- Like a sole proprietorship, partnership taxes do not exist, and the portion of income that goes to a partner merits that specific partner’s tax rate. Generally, a partnership has a 23.3% tax rate, but of course, the rate varies depending on a lot of factors.
- An S corporation has a 26.9% tax rate, which can be quite substantial as the income gets taxed again when received by the taxpayer in the form of dividends.
- On the other hand, a C corporation pays approximately a 17.5% tax rate, but taxation for C corporations typically varies due to tax credits and deductibles. C corporation companies pay the corporate income taxes, and almost all companies in the stock market are C corporations.
Of course, the business tax rate is not the only number that taxpayers should keep a close eye on.
Payroll taxes, specifically Social Security and Medicare, levies a 15.3% tax. Some states also have property taxes, as well as sales and excise taxes.
Corporations, sole proprietors and partnerships also have to worry about properly estimating taxes.
3. Send the Proper, Accurate, and Timely Information to the IRS
A taxpayer should prepare quite a few items beforehand to minimize any risk of inaccurate information or late payments:
- The previous year’s tax return. This document is extremely useful for estimating taxes, as well as providing a good guideline.
- Ownership paperwork. Specifically, the corporation charter, partnership contract, or business registration will prove to the IRS the legal status of the business.
- Payslips and payroll documents.
- Bank statements, especially for deposits to prove the flow of income.
- Any financial document showing activity with an impact on the business.
Since businesses also have expenses that can lower the tax rate, taxpayers should keep:
- Utility bills, especially if there is a home office and the home office has a separate bill.
- Receipts of inventory and materials
- Documents that show fees related to the operations of the business
- Receipts of expenses that are not directly related to operations but have a bearing on taxes, like new assets with mortgages and a 30-year depreciation calculation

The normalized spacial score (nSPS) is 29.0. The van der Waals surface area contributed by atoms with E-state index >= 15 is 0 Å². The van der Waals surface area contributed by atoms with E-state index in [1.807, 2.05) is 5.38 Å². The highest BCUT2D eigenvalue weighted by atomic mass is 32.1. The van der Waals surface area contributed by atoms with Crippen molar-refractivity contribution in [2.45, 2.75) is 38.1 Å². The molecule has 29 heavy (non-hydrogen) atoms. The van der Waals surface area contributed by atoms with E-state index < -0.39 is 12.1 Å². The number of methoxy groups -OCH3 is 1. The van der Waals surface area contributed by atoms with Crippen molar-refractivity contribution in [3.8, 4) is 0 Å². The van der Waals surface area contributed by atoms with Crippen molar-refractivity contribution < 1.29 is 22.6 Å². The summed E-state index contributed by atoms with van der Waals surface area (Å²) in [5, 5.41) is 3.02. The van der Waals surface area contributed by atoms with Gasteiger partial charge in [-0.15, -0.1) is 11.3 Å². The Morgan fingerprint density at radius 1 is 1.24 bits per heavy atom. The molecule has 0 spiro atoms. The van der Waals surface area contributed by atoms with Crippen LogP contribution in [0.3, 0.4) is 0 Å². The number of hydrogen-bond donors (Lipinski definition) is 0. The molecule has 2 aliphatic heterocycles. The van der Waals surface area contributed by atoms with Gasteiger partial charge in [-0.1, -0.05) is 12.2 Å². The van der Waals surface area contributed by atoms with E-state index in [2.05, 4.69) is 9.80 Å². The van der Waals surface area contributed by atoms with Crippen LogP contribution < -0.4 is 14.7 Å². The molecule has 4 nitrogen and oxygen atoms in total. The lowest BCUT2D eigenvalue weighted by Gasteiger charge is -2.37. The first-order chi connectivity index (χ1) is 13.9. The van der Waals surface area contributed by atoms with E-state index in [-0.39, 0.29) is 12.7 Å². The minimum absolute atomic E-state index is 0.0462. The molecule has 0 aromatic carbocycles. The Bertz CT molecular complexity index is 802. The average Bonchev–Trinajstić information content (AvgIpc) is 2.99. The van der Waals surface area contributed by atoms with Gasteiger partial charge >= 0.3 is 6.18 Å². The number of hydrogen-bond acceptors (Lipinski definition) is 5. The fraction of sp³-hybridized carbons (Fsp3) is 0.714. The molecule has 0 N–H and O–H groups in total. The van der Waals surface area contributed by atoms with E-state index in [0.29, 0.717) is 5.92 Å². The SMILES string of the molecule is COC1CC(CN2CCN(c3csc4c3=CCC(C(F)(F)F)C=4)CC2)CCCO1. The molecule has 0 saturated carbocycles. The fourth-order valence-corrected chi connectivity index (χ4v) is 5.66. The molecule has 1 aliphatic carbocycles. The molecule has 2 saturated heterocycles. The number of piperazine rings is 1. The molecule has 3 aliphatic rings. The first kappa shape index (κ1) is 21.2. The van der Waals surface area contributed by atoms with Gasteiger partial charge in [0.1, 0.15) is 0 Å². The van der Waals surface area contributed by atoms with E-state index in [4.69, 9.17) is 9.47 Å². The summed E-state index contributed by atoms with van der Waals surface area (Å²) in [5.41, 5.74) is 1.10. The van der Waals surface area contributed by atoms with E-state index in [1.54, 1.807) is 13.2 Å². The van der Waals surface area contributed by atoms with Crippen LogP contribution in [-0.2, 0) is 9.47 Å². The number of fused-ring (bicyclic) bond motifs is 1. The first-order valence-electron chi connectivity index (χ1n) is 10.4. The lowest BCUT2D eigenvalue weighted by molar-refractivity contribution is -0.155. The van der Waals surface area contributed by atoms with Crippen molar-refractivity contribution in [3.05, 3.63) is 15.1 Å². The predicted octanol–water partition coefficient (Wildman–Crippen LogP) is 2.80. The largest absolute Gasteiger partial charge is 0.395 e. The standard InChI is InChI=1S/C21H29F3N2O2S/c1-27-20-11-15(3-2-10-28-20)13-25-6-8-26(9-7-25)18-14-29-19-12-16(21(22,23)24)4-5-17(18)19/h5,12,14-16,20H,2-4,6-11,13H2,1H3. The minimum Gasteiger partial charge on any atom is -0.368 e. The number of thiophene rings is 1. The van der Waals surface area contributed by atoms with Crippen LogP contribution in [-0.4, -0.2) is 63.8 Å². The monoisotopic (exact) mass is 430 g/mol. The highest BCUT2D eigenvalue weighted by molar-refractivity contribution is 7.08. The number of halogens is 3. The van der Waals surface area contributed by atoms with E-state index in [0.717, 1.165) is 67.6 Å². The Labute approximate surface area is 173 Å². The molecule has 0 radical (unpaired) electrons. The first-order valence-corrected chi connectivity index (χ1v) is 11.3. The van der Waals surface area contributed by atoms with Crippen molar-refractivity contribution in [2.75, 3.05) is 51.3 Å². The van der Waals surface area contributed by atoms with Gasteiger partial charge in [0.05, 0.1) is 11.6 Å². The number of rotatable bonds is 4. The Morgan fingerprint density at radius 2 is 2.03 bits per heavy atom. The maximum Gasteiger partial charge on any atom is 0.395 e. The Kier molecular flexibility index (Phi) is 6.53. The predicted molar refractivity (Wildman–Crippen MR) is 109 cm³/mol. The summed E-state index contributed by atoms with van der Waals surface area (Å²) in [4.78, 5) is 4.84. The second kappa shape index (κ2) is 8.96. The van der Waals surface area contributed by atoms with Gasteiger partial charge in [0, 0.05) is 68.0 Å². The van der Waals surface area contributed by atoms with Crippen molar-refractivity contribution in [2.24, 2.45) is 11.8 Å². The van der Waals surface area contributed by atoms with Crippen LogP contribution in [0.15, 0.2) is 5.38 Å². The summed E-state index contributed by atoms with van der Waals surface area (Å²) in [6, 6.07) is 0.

- Important fees, like advertising and professional fees
4. File and Pay the Small Business Tax
Once the business has calculated its business taxes, the taxpayer can send the payments either electronically or through the payment stubs.
Business owners and the self-employed can use The Electronic Federal Tax Payment System for a more convenient way of sending and filing taxes. For a more in-depth discussion about filing taxes electronically, the IRS e-File system warrants a look.
For the more traditional taxpayer, they can send their estimated taxes quarterly or monthly. Usually, the IRS sends the previous tax return with 4 additional payment stubs, but taxpayers have the option to call the nearest IRS branch and request for more payment stubs if they prefer a monthly payment.
Sometimes, payment vouchers get lost in the mail before they reach the taxpayer. The taxpayer can call the IRS at 1-800-829-1040, preferably early in the morning, when the wait time is shorter.
5. What to Do If You Owe the IRS a Lot of Money
Estimated taxes are paid quarterly, which provides taxpayers a reasonable time to budget finances without shelling out relatively bigger amounts if done in one annual lump sum. However, some businesses may have bad years beyond their control. Unpaid or late taxes lead to tax debts, which can grow monthly until the IRS levies the whole business.
A taxpayer can:
- Possibly reach the IRS new tax debt through an Offer in Compromise. With an OIC, the taxpayer can obtain a lower tax debt.
- Request for a CNC (currently not collectible) tax status. A CNC can give delinquent business owners integral breathing time so that a business can get back on its feet.
- Declare bankruptcy after analyzing the pros and cons. Bankruptcy can affect your credit score for years, so taxpayers may want to assess this option thoroughly.
Small businesses have been the backbone of the US economy for generations, and thus have the clout to affect the tax revenues of the IRS. By knowing how to deal with the small business tax process, taxpayers can save money and time.
How will you file your business tax? Do you have any questions about how the IRS inspects small businesses for taxes? Share your insights below!
If you owe back taxes, visit taxreliefcenter.org for more information on tax relief options.